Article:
“We drove back down the mountain, really fast: third gear, 140 km/h. The spikes were working better now.”

“So I aimed between the concrete blocks. I knew it wasn’t a sheer drop, maybe 45 degrees and with trees—”

“Suddenly, under the snow was a big patch of ice. We started sliding, rocks on the inside of the turn, cliffs on the outside. I saw that there are these concrete blocks that would be safe to hit. They would stop the car from going over.

“Aiming at one of them would have been the safe thing, but you never give up. So I aimed between the concrete blocks. I knew it wasn’t a sheer drop, maybe 45 degrees and with trees.

“We were flying in the air. The headlights were showing the fir trees, and the snow, it looked like we were in a fairy tale. These boulders covered in snow looked like ghosts, in my eyes.”

But the car survived. As did Aaltonen and Liddon. 

“We landed in soft snow between the trees and huge boulders. This was purely good luck as one cannot steer the car while airborne. As we had already left the road there was no point of stopping, as the Mini would immediately sink deep, but to continue hoping to find some road.” 

He had no idea where he was going. 

“Once we had found a road and noticed it was the special stage, we understood how lucky we had been. Nobody could purposely find that kind of route between the trees and boulders. Yes, in fact it shortened the route.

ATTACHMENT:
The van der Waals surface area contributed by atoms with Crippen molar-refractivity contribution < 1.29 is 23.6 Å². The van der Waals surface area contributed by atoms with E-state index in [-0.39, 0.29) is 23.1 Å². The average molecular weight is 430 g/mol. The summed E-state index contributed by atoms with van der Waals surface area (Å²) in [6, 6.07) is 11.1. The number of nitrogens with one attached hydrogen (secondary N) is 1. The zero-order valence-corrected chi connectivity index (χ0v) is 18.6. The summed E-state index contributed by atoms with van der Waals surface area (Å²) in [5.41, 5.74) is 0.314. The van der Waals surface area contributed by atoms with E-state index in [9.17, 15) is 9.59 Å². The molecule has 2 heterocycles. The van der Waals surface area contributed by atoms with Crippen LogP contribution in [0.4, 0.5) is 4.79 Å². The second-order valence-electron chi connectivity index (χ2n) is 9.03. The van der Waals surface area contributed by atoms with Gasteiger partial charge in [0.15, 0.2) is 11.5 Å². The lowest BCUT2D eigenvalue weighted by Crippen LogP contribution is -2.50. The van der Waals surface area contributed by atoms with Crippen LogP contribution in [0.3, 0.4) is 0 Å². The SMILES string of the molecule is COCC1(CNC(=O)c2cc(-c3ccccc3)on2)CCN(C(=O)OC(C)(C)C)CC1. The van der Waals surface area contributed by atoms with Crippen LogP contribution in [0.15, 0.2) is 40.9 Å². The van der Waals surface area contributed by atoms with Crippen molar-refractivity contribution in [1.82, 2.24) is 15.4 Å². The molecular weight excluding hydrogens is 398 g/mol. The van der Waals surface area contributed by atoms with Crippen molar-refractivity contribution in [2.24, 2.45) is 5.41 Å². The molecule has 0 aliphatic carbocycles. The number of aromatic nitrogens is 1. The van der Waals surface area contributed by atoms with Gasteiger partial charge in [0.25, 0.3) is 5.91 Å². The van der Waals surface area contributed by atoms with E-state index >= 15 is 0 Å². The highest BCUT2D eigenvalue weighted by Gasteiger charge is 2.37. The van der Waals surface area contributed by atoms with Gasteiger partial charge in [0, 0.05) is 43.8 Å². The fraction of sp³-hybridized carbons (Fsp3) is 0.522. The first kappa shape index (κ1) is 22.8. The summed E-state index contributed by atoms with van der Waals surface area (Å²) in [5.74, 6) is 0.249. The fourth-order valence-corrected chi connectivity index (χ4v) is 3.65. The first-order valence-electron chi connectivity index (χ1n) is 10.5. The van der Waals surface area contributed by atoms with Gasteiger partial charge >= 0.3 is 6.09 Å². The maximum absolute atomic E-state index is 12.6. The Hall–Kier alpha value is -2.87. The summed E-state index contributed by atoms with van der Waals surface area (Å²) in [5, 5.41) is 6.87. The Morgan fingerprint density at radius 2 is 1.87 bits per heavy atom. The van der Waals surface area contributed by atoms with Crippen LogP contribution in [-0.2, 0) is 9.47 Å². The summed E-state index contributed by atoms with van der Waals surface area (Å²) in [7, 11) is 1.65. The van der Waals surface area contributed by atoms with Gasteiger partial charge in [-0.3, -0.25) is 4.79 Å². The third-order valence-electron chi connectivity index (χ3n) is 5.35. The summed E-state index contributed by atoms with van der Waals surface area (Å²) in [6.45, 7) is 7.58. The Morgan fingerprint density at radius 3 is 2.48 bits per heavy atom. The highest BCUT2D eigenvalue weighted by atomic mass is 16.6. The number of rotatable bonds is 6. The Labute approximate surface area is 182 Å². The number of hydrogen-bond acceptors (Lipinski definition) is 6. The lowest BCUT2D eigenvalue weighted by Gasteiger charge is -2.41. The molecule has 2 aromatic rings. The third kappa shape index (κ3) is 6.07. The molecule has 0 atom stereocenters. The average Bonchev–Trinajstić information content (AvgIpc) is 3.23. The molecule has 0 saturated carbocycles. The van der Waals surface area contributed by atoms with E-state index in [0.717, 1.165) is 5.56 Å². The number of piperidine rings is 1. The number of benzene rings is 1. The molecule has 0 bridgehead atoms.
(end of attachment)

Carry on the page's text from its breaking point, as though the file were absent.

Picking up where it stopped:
“We won by five seconds. It was a huge shortcut. That was not skill, that was good luck!” he says with a chuckle. “And Vic [Elford] had made some mistakes, so second place was a Renault Alpine driven by Ove Anderson. I told my co-driver to shut-up his mouth and don’t tell anything. And so, for 20 years I never told anybody. It’s no good to tell because it would just stir things up, you see.”


A classic Mini similar to Aaltonen’s in a Monte Carlo historic rally.

I asked him later if it was fair to say he “accidentally cheated” to win the rally.

“Not really,” he wrote, “as we had no plan or purpose to short-cut. It could have been a ‘long cut’ just as well. The big surprise was to get through the steep forest slope under those conditions.” 

The word “cheating” has all the wrong connotations, but it’s the correct word. There was nothing sinister about what Aaltonen did. In fact, he typifies the spirit of rallying in those old days.

The first time he told that story was to a British group from a Mini club. How did they react? Aaltonen smiles, and claps.

“They just cheered.”